- Run by Imperial College London, in collaboration with the University of Edinburgh and the Institute for Public Policy Research (IPPR).
- Research project that is aiming to inform a more efficient allocation of health and social care resources in the provision of end-of-life care.
- Will analyse linked datasets from England and Scotland and develop an end-of-life care micro-simulation model.
- Will explore patient views and discuss potential barriers with health care commissioners.
The number of deaths each year in the UK is expected to increase by 17% by 2030. The cost of caring for patients who are at the end of their life is therefore set to increase, and there are also significant inequalities in access to appropriate end-of-life services.
While patients express a strong preference to die in their usual place of residence, the majority of deaths occur in hospital, where patients often undergo intensive treatments without any apparent tangible benefits in terms of survival or quality of life.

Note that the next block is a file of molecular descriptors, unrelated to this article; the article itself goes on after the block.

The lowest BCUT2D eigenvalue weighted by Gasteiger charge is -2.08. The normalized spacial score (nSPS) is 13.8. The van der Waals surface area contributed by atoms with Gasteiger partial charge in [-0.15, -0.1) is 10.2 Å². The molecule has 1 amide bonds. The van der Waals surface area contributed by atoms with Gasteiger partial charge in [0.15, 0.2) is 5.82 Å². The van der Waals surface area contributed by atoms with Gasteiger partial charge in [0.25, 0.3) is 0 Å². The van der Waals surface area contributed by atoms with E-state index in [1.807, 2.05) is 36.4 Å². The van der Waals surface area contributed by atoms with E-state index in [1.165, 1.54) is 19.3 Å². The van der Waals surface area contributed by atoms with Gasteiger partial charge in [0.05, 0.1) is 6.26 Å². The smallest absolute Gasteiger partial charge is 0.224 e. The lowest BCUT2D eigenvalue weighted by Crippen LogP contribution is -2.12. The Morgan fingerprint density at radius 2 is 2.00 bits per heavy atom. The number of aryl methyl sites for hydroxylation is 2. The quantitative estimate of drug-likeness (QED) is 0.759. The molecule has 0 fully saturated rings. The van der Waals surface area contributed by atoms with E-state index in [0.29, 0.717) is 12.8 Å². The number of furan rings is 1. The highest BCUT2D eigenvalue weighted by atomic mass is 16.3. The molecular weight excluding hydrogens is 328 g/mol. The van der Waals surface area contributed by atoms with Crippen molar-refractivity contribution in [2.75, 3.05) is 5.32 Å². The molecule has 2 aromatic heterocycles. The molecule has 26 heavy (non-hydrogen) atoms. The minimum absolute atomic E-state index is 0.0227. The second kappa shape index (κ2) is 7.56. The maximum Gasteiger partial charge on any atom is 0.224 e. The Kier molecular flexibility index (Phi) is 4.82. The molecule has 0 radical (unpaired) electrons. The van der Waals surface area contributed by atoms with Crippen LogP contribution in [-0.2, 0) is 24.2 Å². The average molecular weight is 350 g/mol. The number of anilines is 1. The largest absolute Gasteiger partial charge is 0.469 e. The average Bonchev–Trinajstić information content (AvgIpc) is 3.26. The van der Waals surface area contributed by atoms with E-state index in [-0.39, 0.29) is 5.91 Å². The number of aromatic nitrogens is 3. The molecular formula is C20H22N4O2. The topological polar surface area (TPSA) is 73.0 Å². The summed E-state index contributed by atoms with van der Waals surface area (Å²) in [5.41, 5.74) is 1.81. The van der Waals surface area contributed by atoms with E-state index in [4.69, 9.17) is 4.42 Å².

This round two Efficiency Research project will look at whether improvements in the efficiency of health and social care delivery at the end of life could enable access to higher-quality and more personalised care for patients.
A research team at Imperial College London will first review the literature on the cost and cost effectiveness of end-of-life care, focusing on advanced care planning and palliative care. They will then use linked patient-level datasets from England and Scotland to model health and social care pathways, and associated costs, in the last year of life.
The evidence this research produces will inform the development of a micro-simulation model. The model will be used to assess the potential impact of evidence-based end-of-life care delivery models in England and Scotland, with a focus on costs, transitions between care settings and place of death.
The team will also analyse potential barriers to the more efficient use of resources in end-of-life care, both from the perspective of the patient and the health system.
Dr Joachim Marti, Lecturer in Health Economics, Imperial College London, email@example.com
Andrea Priest, Assistant Research Manager, The Health Foundation, firstname.lastname@example.org